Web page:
Tony G. Pedri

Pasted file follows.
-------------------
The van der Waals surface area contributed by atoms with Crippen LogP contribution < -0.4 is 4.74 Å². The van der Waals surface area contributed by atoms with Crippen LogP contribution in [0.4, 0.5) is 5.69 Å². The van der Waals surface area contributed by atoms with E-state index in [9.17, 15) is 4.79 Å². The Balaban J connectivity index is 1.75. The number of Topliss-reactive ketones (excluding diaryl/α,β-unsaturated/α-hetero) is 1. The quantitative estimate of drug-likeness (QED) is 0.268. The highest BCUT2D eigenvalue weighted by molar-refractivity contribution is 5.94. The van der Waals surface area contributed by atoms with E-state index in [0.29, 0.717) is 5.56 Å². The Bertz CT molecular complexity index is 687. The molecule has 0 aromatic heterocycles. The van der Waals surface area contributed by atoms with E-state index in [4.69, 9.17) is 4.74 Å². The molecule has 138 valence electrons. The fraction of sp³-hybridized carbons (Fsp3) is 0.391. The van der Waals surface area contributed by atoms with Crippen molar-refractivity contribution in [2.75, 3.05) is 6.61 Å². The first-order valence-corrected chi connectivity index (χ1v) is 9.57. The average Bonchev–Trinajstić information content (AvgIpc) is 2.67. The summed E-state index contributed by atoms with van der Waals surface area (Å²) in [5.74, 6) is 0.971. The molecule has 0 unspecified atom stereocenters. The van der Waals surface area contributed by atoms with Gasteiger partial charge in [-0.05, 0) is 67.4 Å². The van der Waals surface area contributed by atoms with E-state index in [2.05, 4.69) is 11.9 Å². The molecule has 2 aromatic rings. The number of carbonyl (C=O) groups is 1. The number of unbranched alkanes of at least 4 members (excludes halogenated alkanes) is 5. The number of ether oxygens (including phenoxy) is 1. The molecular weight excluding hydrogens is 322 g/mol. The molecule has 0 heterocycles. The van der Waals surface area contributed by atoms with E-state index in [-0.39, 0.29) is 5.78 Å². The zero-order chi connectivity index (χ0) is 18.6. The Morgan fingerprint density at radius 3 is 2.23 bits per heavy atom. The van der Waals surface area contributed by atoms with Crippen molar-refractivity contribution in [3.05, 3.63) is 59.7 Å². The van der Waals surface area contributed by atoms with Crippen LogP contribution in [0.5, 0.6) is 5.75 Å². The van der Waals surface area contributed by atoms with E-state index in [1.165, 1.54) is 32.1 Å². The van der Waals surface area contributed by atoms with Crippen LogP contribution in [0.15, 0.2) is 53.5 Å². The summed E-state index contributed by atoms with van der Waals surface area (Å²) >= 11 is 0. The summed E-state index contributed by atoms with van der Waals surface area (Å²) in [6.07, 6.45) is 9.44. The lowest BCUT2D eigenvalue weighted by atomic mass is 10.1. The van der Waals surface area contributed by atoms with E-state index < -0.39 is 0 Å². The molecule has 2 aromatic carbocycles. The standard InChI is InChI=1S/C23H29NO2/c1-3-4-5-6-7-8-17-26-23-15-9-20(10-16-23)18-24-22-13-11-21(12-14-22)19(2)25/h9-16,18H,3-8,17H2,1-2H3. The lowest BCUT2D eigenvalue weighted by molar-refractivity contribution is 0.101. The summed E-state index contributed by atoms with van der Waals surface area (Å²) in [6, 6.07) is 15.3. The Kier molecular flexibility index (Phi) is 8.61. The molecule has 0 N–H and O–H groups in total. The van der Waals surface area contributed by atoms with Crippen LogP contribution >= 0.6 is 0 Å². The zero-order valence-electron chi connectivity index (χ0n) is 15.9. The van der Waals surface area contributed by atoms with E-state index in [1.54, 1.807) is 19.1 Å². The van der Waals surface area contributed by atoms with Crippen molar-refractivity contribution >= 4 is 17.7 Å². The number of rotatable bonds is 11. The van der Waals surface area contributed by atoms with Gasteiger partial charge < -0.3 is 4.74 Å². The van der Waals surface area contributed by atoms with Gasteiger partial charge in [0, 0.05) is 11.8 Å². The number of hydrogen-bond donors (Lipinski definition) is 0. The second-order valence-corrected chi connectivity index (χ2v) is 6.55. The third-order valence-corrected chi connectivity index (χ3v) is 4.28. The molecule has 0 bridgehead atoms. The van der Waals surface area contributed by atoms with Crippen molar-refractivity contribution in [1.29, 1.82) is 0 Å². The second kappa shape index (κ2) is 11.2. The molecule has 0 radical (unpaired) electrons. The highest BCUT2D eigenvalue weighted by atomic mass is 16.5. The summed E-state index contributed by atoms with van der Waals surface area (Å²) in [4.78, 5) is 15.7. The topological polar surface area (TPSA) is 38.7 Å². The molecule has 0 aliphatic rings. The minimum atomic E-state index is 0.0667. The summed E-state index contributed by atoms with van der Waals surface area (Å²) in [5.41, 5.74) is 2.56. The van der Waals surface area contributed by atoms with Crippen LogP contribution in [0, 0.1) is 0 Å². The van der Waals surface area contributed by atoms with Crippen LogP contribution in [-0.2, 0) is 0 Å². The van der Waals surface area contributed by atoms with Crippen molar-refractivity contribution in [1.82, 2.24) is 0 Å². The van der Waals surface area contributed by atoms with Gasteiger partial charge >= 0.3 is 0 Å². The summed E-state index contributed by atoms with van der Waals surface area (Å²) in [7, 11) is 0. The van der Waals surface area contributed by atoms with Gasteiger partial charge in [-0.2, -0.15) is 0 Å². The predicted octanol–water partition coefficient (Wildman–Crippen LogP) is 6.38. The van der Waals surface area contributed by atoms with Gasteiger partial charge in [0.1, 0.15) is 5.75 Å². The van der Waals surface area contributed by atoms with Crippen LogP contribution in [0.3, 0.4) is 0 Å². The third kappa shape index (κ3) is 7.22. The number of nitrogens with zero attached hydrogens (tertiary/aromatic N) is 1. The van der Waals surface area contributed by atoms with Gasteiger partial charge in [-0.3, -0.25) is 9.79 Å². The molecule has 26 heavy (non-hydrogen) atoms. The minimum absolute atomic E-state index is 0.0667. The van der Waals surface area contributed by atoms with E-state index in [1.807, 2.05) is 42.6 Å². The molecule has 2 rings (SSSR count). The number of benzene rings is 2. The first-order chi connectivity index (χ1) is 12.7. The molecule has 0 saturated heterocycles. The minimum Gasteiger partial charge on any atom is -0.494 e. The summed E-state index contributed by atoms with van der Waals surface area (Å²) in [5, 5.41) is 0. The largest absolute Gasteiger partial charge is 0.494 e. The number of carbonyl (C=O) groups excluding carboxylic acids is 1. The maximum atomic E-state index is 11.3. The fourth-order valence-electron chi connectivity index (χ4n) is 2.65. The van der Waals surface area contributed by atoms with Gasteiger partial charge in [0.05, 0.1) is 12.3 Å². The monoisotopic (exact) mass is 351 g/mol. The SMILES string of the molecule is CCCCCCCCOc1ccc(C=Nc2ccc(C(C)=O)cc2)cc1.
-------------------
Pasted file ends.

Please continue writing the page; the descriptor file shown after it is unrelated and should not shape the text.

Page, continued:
Orthopaedic surgeons on-call often see patients with fractures of the distal tibia involving the articular surface, with extension proximal into the metaphysis, or intraarticular distal tibia fractures. These injuries pose unique challenges owing to the typical highenergy mechanism, articular-surface involvement, high degree of comminution, and typically large soft-tissue injury. Treatment has evolved greatly with the advent of modern fracture-fixation techniques and implants. However, a large percentage of patients continue to report poor subjective outcomes. Nearly all of these patients develop posttraumatic arthritis, with the most severe often requiring further reconstructive or fusion procedures once healed to treat the symptoms. Recent studies have described promising outcomes after treating certain fractures (eg, Lisfranc and subtalar) with primary fusion of the affected joints as the definitive method of fixation. Subsequently, there is increased interest in treating severe intraarticular distal tibia fractures with primary fusion of the tibiotalar joint. Few studies have reported on this topic, yet several case reports and small series of patients found successful outcomes with primary fusion. The purpose of this paper is to provide a brief review of intraarticular distal tibia fractures and primary fusion, covering reported treatment methods and outcomes. Although primary fusion may be a viable option in improving patient outcomes in certain fracture patterns and patients, more long-term studies comparing methods are needed to help surgeons decide definitive treatment.

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